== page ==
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In general, what is the difference between a function and a procedure when talking about programming languages?

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This is rather old distincion (from pascal - which is the most recognisable for this - see vonbrand's answer).
Function returns value, procedure does not.
This is only naming convention, the more common is just calling the both function, and if needed say that one does not return value.
Some programming languages always return value (like the last statement is sent) or get returning cell on stack and does not use it.
Other languages explicitly return empty value, so still you can assign it to variable, so there is no point of this distinction.

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This dates at least from FORTRAN (which had FUNCTIONs, returning values, and PROCEDUREs, called for their side effects). Later languages (like Pascal and descendants) kept the distinction. Pascal is probably the best known language with the distinction.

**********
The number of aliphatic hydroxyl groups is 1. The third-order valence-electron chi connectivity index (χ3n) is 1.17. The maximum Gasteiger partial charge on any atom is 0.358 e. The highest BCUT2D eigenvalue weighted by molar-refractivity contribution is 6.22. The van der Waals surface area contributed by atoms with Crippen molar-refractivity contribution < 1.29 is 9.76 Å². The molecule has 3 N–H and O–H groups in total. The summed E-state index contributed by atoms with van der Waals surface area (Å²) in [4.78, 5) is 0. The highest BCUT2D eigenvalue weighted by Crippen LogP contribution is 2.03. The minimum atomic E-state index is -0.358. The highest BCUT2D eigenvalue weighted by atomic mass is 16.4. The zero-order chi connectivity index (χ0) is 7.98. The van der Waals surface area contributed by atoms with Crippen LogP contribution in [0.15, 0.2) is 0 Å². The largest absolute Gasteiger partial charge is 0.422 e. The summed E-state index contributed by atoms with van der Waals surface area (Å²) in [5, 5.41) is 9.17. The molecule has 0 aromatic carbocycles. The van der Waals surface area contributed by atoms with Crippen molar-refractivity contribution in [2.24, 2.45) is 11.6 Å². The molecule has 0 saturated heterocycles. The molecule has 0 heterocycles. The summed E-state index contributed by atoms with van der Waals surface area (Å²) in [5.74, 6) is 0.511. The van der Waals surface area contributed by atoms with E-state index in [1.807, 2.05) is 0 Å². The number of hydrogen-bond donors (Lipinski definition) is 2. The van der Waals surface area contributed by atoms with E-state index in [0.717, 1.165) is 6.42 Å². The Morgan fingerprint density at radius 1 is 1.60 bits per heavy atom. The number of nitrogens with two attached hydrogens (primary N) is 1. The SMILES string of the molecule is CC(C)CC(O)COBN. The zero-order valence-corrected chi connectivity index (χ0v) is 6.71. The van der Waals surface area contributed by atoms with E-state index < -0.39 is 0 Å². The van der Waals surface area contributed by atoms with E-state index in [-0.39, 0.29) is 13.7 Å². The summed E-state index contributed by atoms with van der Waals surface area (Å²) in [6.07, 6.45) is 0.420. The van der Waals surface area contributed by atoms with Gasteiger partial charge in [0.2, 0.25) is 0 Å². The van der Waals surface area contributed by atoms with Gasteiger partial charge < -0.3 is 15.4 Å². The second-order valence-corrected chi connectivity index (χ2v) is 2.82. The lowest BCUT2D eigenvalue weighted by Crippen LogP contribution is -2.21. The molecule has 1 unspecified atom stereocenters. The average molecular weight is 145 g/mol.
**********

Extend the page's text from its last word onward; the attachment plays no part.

The "just call both function" common today comes from ubiquitous C, which originally (K&R, as described in Kernighan and Ritchie's "The C Programming Language", first edition) had just functions (returning ìnt by default). You could (and still can) just ignore the function's return value (really, the result of any expression), and you could just fall through the end (and return gibberish) in a function, giving the functionality of procedures without extra syntax.

Today's more strict C (and C++) still have only functions, but a function can return void (i.e., nothing), making it a procedure. In today's C, in a function returning a value a return has to give a value to return, and just falling off the end of the function isn't valid. If the function returns void, any return has to be bare (no value to return) and falling off the end (no return, for example) is legal.

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